Ohio’s school district grades arrived this week. At the same time, and with less fanfare, arrived a series of reports on the level of federal spending on children, reports documenting that, as Education Week‘s Andrew Uifusa explains: “The share of the federal budget that goes toward children, including education spending, dipped to just below 2 percent of the nation’s gross domestic product in 2018—the lowest level in the decade.”

On Tuesday of this week, the Urban Institute released a new report detailing trends in federal spending on children’s needs: “(O)verall spending on children represents a relatively small share of total federal spending, and that share is dwindling. In 2018, overall federal spending on children younger than 19 fell from recent years to about $6,200 per child.  Education and other discretionary spending categories saw the steepest declines last year, as they were squeezed by growing spending on health and retirement programs, as well as interest payments on the national debt.”  Further, federal spending on children is growing thin in particular areas as children’s needs compete with one another: “Increased mandatory spending on health programs for children and adults is putting pressure on education spending and other discretionary spending on kids. In 2018, federal spending on education dropped by $1.9 billion.  This is part of a long-term trend, as 2018 federal spending on elementary and secondary education was 48 percent below peak spending during the recession (in 2010) and 14 percent below pre-recession spending (in 2008).”  “As spending exceeds revenues year after year, the national debt will continue to climb… Under current policies, interest payments on the debt are projected to exceed spending on children in the next few years.”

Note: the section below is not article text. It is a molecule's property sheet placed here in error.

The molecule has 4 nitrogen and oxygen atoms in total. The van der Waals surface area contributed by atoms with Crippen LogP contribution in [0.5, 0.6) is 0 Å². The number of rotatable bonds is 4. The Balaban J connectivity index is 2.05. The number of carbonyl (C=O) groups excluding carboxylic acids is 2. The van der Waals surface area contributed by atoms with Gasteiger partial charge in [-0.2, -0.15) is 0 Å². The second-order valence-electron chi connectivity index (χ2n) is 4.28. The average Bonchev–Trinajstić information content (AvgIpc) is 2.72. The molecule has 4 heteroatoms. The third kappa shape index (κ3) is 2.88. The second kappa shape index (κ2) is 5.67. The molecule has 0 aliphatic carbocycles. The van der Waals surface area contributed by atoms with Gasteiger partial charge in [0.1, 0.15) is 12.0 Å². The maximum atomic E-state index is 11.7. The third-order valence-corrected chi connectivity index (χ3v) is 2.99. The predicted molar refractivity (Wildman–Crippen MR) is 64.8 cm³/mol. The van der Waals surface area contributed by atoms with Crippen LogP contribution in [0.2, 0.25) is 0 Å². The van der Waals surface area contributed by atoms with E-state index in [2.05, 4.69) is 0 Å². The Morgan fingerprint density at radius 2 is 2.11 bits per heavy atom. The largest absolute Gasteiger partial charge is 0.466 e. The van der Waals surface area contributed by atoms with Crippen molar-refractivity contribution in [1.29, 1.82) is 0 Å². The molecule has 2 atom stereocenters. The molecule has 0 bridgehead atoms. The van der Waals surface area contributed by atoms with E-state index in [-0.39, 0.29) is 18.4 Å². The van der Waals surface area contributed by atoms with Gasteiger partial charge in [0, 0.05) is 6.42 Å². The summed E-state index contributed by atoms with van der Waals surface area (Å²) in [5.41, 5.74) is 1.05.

A new report this month from the Center for Law and Social Policy (CLASP), Children and Families in Trouble, examines the persistence of child poverty and the federal government’s failure to address it: “Poverty in the United States continued a sluggish decline in 2018, falling to 11.8 percent, with children and young adults still experiencing the highest rates.  Child poverty (ages 0-18) and young adult poverty (ages 18-24) remained unacceptably high at 16.2 percent and 15 percent respectively with alarmingly large racial and ethnic disparities in poverty.  Young children, under age 5, remain the poorest of all, at 17.7 percent….”  “Racial disparities are persistent, stark, and caused by structural factors… Black and Hispanic children are more likely to be poor (29.5 and 23.7 percent respectively) compared to 8.9 percent of non-Hispanic white children, despite high levels of work among their families.”

CLASP reports relatively high levels of employment among families with poor children, but problems with the kind of work available, the wages, and the conditions: “More than two-thirds of poor children (70.3 percent) live in households with at least one worker. Low wages, inadequate hours, and underemployment mean that work still does not pay a family-sustaining wage for millions of households. While unemployment remains near historical lows, a substantial share of low-income workers is employed part time involuntarily, meaning they would prefer to be working full time but are unable to find full-time work or get sufficient hours from their employer. Low-wage jobs predominate in the fastest-growing sectors, such as retail and food service. Such jobs are characterized by few benefits; unstable and unpredicable schedules; and temporary or part-time status.”

In the 13th annual release, last week, of its proposed Children’s Budget, First Focus on Children summarizes several areas in which Congress needs to support children with increased spending:

  • “Almost 80 percent of eligible 3-5 year old children lack access to Head Start programs.